There are only a few viable programming language options when creating ML software. The most popular ones are **Python** and **R**, but Scala is also quite popular. There are other languages, but the better ones in terms of use in ML are Julia, JavaScript, Java, and a few others. In this book, we will be using Python only. The motivation behind this choice is its widespread adoption, its simplicity of use, and the vast ecosystem of libraries that are possible to use.

In particular, we will be using Python 3.7 and a few of its following libraries:

`numpy`: For fast vectorized numerical computation`scipy`: Built on top of`numpy`, with many mathematical functionalities`pandas`: For data manipulation`scikit-learn`: The main Python library for ML`tensorflow`: The engine that powers our deep learning algorithms`keras`: The library we are going to use to develop our deep learning algorithms, which sits on top of TensorFlow

Let's focus on the last two libraries for the moment. There are a few libraries that are useful nowadays for **Neural Networks** (**NNs**). The most widespread is TensorFlow. It is a symbolic math library that uses a directed graph to model the dataflow between operations.

It's particularly suitable for matrix multiplications as it can use all the power of the GPU's architecture, composed by many, but not particularly powerful, cores that can execute many operations simultaneously. TensorFlow is also quite versatile as it works on a few different platforms; it's possible to run models on mobile devices using TensorFlow Lite and even on a browser using TensorFlow.js (https://www.tensorflow.org/js).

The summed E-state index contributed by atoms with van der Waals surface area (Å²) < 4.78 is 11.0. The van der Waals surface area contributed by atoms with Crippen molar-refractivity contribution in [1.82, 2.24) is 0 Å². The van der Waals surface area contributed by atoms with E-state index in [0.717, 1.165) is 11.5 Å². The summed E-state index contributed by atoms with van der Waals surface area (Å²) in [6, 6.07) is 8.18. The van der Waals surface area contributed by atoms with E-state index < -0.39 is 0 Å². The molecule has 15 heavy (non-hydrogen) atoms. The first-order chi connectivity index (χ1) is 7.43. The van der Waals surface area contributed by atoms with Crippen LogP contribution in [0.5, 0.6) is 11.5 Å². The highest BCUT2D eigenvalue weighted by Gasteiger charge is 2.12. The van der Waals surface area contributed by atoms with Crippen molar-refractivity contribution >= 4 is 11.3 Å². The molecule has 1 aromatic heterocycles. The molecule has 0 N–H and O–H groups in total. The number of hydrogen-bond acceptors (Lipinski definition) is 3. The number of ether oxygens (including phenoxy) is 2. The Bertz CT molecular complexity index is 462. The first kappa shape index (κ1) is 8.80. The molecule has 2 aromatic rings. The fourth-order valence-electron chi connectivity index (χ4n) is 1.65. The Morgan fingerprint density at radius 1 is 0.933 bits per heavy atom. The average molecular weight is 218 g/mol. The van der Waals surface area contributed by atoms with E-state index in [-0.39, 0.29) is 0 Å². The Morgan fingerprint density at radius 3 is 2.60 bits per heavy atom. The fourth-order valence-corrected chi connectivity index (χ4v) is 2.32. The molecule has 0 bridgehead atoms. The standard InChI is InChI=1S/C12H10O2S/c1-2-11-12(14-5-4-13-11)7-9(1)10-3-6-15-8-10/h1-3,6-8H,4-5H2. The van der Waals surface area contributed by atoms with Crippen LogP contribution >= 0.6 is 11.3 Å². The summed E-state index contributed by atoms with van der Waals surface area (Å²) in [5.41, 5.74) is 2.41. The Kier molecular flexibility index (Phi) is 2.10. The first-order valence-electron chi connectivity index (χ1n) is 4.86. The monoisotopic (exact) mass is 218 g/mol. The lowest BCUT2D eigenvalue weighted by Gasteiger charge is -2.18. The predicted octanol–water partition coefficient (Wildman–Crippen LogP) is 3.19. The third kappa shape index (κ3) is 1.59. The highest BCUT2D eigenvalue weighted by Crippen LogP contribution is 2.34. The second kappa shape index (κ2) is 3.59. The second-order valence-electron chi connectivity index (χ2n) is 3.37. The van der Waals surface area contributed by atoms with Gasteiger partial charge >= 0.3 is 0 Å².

One of the libraries we are going to use for most of this book will be **Keras**. It is a layer that sits on the top of libraries such as TensorFlow to provide a more abstract interface to the end users. In this regard, Keras is narrower than TensorFlow as it focuses on neural networks, but it's also more generic as it can be used in conjunction with TensorFlow's alternatives such as the **Microsoft Cognitive Toolkit**.

Now, these libraries don't guarantee backward compatibility. Because of this, when working with Python, it's good practice to work in virtual environments. This allows us to isolate the different projects we are working on, but also to distribute our setup to different machines in an easy way and to avoid compatibility issues.

There are a few ways we can create these environments; in this book, we will cover the following:

- Virtual environment
- Anaconda
- Docker

We will go through each one of them to show how they work and explain their advantages and disadvantages.